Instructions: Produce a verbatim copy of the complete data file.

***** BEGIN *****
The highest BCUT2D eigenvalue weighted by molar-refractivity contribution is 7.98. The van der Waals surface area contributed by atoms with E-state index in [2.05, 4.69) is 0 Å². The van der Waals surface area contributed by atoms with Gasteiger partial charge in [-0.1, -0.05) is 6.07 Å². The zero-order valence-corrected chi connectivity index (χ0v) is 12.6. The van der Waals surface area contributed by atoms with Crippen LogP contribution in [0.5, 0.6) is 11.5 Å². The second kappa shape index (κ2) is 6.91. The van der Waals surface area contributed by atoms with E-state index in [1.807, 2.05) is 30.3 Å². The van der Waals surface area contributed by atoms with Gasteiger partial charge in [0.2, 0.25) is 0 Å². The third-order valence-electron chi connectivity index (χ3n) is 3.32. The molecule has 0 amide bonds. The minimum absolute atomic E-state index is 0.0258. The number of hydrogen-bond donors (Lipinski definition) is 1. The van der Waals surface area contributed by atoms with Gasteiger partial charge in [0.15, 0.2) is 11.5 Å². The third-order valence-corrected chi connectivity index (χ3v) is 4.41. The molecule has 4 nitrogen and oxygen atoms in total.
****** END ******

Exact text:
The highest BCUT2D eigenvalue weighted by molar-refractivity contribution is 7.98. The van der Waals surface area contributed by atoms with E-state index in [2.05, 4.69) is 0 Å². The van der Waals surface area contributed by atoms with Gasteiger partial charge in [-0.1, -0.05) is 6.07 Å². The zero-order valence-corrected chi connectivity index (χ0v) is 12.6. The van der Waals surface area contributed by atoms with Crippen LogP contribution in [0.5, 0.6) is 11.5 Å². The second kappa shape index (κ2) is 6.91. The van der Waals surface area contributed by atoms with E-state index in [1.807, 2.05) is 30.3 Å². The van der Waals surface area contributed by atoms with Gasteiger partial charge in [0.2, 0.25) is 0 Å². The third-order valence-electron chi connectivity index (χ3n) is 3.32. The molecule has 0 amide bonds. The minimum absolute atomic E-state index is 0.0258. The number of hydrogen-bond donors (Lipinski definition) is 1. The van der Waals surface area contributed by atoms with Gasteiger partial charge in [0.15, 0.2) is 11.5 Å². The third-order valence-corrected chi connectivity index (χ3v) is 4.41. The molecule has 4 nitrogen and oxygen atoms in total.